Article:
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DLA Aviation at Ogden employee first to graduate from Air Force Leadership School

  • Published
  • By Leon Moore
  • DLA Aviation Public Affairs

RICHMOND, Va. -- According to the Air Force Air University website, Airman Leadership School is the first level of the Enlisted Professional Military Education continuum and prepares senior airmen to be professional, warfighting airmen who can supervise and lead Air Force work teams to support the employment of air power.

When Tara Sugimoto, materials expediter supervisor, Storage and Distribution Division, Defense Logistics Agency Aviation at Ogden, Utah, graduated from the six-week course held at Hill Air Force Base, Utah on March 24, she was not only the lone civilian among 42 uniformed personnel, she also became the first DLA Aviation at Ogden employee to ever do so.

“I am truly honored that I was afforded such an amazing opportunity to experience ALS as a civilian. It’s a testament to the support I have from upper leadership here at DLA Aviation at Ogden to continue growing both professionally and personally,” she said.

Sugimoto said the school put a great deal of emphasis on communication techniques and different leadership qualities that helped hone her skills and find her “why” as a leader.

Travis Nelson, chief, Storage and Distribution Division, DLA Aviation at Ogden, said Sugimoto’s experience and leadership potential led to him nominating her for ALS.

“The program provided a deserving and capable individual access to professional development that will certainly benefit our warfighters, agency and government as a whole for many years to come as she progresses through her civil service career. Tara is the future of leadership,” Nelson said in a letter nominating her for the school.

He also provided examples of Sugimoto’s impeccable support to the warfighter:

- Increased delivery response time (DRT) in her section by 4.56%
- Achieved the highest DRT rate, 98.54%, ever recorded by the major subordinate command.

“Sugimoto has shown initiative and potential to be an effective leader within the organization. In the final brief I gave her before she departed for ALS, I told her that I expected her to come out as a distinguished graduate,” Nelson said.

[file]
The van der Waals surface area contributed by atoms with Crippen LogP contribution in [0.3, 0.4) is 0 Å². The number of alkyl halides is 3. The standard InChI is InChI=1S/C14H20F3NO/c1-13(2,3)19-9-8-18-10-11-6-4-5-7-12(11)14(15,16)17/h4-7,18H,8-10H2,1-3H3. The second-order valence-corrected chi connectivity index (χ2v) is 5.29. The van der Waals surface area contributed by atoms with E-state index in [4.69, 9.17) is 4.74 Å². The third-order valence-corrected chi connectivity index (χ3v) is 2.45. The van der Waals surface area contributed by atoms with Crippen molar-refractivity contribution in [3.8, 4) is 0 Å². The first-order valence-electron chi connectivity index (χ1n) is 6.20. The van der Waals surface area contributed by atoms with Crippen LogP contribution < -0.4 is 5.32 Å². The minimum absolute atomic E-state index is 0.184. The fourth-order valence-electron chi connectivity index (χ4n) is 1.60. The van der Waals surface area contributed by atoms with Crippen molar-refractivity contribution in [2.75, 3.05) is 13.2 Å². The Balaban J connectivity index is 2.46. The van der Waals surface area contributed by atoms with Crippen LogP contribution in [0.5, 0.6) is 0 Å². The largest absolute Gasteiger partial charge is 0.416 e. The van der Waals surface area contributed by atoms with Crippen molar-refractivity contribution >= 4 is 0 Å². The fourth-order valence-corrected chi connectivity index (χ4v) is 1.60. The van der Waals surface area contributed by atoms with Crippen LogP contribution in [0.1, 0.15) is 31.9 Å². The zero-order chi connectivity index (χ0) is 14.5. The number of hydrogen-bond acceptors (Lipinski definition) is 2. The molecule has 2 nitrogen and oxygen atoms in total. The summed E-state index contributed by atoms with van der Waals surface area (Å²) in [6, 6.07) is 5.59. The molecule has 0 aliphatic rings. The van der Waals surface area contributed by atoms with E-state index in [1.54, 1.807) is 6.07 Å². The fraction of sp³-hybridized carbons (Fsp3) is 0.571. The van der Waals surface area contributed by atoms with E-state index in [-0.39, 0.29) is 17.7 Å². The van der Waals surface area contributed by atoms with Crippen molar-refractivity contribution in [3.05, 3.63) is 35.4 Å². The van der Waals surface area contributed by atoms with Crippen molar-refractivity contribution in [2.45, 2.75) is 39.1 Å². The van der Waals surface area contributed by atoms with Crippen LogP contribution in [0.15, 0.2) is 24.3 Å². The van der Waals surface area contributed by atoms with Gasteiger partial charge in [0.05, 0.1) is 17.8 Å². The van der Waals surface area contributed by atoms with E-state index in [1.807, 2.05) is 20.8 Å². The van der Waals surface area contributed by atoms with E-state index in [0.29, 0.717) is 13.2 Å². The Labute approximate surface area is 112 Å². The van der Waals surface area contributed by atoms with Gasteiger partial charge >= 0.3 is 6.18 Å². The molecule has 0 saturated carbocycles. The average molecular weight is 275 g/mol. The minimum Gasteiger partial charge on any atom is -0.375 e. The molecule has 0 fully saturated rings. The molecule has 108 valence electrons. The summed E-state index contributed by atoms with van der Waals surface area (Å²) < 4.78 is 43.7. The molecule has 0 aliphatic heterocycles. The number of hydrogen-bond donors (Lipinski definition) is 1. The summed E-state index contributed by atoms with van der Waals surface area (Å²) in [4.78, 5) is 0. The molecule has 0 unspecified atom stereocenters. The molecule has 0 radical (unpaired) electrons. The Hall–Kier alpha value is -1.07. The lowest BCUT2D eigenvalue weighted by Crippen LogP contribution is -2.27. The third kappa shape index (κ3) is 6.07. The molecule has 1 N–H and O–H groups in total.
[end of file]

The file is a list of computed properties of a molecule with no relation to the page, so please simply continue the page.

Her hard work and dedication in the classroom paid off. She was one of four top graduates to earn the coveted distinguished graduate title. She was also nominated for the Commandant Award by her peers.

Nelson said the COVID-19 pandemic immediately put Sugimoto’s leadership potential to the test once she returned after graduation.

“Try imagining for a moment, having to immediately implement past and newly developed leadership skills that our division required. She went from six weeks of physical training and coursework to having to flip the switch, re-enter her role as a leader during a pandemic and lead a workforce that is required to report to work each day and continue the mission. She faced a very tall challenge,” he said.

Nelson said some of the challenges Sugimoto and other division leadership faced were adjusting manpower allocation to ensure the work was still done, developing new ways of communicating more often with the workforce with any new updates and implementing safety measures that best protect the workforce and those that they support.

“It’s in moments like these that you truly find out what you are made of as a leader. Tara and her colleagues have risen to this new challenge in ensuring the safety and well-being of our workforce. They have spent the past few weeks developing and implementing new measures for doing business while ensuring our mission to the maintainers and warfighter continues seamlessly,” he said.

He said this is no easy task considering roughly 90% of the division workforce is not eligible to telework.

“I am truly blessed to be surrounded by these leaders and a workforce that refuses to allow the mission to falter, even the slightest,” he said.

Nelson said Sugimoto would be the first to tell you how important her colleagues have been during the transition since returning to work.

“The fact that my DLA Aviation leadership believes in me and the potential I show as a leader means a great deal to me,” Sugimoto said.